Posts Tagged ‘OH’

SNARLS – ” Walk In The Woods “

Posted: October 18, 2019 in ALBUMS, MUSIC
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Though their Bandcamp descriptor “glitter emo alt rock” is apt, the power of Snarls lay in their heart. Not their crushes or their friendships, though they’re plenty fine in themselves, but in the way they sing their dream-pop choruses. Snarls sing like they mean it — because they really, really do. They’re kids who spent their sole EP and this year’s standalone single, “Walk In The Woods,” caught in a rush of living in the moment, adrenaline buzzing, asking to be heard for once.

“Walk In The Woods” is the first single off of snarls’ debut album “Burst”.

Out today, a dynamic cover of Buffalo Springfield’s iconic song, “Go and Say Goodbye,” originally on the group’s debut album and on the flip side of the “Nowadays Clancy Can’t Even Sing” single in 1966. This new edgy country-rock cover is from the Ohio group, Red Wanting Blue. The song features the group’s labelmate, Poco co-founder, Rusty Young, who guests on the song in addition to various Blue Élan artists including Car Astor, Amy Wilcox, Phil Solem of The Rembrandts, and Gina Sicilia among others.

Rusty Young, along with former Buffalo Springfield member Richie Furay singing lead, covered this tune in 1972 on Poco’s fifth album, A Good Feelin’ to Know. It was Poco’s version that Red Wanting Blue connected with.

Lead singer, Scott Terry said, “Getting the chance to collaborate with Poco’s Rusty Young was a really special moment for us as a band. It’s a beautiful thing to get to share in an experience with an artist that you’ve looked up to and been inspired by. Our drummer Dean grew up listening to Poco with his Dad and so he brought their album A Good Feelin’ To Know on the road with us. Once he pressed play, we all received a fast education in Poco. Everybody was hooked! I have a lot of memories from those tours that are tied to that album. Poco had become a large part of our band’s tour soundtrack. ‘Go and Say Goodbye’ got played on repeat I don’t know how many times. Then we found ourselves getting the chance to be in a North Hollywood studio with Rusty Young re-recording that song with him. It was a little mind-blowing. We are so grateful that we all were able to share that experience with Rusty. I love the new version of the song and I hope we made him proud.”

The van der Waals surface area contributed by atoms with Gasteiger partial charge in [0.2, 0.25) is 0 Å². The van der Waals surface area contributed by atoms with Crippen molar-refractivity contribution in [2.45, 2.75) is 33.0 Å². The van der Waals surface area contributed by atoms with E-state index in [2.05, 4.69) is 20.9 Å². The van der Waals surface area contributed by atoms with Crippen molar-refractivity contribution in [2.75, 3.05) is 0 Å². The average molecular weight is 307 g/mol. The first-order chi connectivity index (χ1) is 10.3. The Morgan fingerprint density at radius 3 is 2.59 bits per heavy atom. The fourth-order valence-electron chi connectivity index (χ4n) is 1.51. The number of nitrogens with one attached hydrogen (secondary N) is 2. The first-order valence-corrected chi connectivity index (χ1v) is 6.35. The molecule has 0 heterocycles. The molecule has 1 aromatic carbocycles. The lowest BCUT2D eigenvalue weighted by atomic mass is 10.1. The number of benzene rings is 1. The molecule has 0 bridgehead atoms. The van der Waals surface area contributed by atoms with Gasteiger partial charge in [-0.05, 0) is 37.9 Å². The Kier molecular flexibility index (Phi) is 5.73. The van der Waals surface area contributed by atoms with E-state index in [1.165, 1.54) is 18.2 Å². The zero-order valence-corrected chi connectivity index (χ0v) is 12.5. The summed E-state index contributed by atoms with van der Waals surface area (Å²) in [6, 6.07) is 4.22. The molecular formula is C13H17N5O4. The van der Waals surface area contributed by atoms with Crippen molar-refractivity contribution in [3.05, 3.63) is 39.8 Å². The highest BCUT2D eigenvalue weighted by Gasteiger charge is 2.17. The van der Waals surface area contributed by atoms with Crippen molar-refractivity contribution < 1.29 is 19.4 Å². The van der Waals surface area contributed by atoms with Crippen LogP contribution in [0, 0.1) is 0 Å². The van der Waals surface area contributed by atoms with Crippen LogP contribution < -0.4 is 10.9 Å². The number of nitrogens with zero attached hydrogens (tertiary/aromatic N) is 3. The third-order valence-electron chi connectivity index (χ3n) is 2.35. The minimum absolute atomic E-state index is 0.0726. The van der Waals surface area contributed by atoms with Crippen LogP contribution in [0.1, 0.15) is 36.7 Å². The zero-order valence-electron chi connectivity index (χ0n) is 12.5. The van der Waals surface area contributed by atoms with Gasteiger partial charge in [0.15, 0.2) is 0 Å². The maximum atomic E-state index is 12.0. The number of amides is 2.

Rusty Young , “It was so much fun to play with the guys in Red Wanting Blue on a Buffalo Springfield song that’s a classic. I’m sure was recorded before most of them were born. I love those guys! Great songs live on!”

Band Members
Scott Terry – vocals, tenor guitar, ukulele
Mark McCullough – bass, chapman stick, vocals
Greg Rahm – guitar, keyboards, vocals
Eric Hall – guitar, lap steel, vocals
Dean Anshutz – drums & percussion

we’re celebrating Pillar Of Na by releasing this one-take live version of the title track. It was recorded by our friend and longtime videographer Jon Washington at Musicol Studios in Columbus. Musicol is Ohio’s oldest studio and also a vinyl pressing plant.

Pillar of Na is Saintseneca’s most ambitious album to date, with Little aiming to incorporate genre elements he’d rarely heard in folk. “I wanted to use the idiom of folk-rock, or whatever you want to call it, and to try to do something that had never been done before,” Little explains. “To reach way back, echoing ancient folk melodies, tie that into punk rock, and then push it into the future. I told Mike Mogis I wanted Violent Femmes meets the new Blade Runner soundtrack. I’m looking for the intersection between Kendrick Lamar and The Fairport Convention.”

Memory is the common thread running throughout the Columbus folk-punk band’s fourth album, Pillar of Na, arriving in August 31st via ANTI- Records. Following 2015’s critically lauded Such Things, the new album’s name is rooted in remembrance, referencing the Genesis story of Lot’s wife who looks back at a burning Sodom after God instructs her not to. She looks back, and God turns her into a pillar of salt. “Na,” meanwhile, is the chemical symbol for sodium. “Nah” is a passive refusal and the universal song word. It means nothing and stands for nothing. It is “as it is.”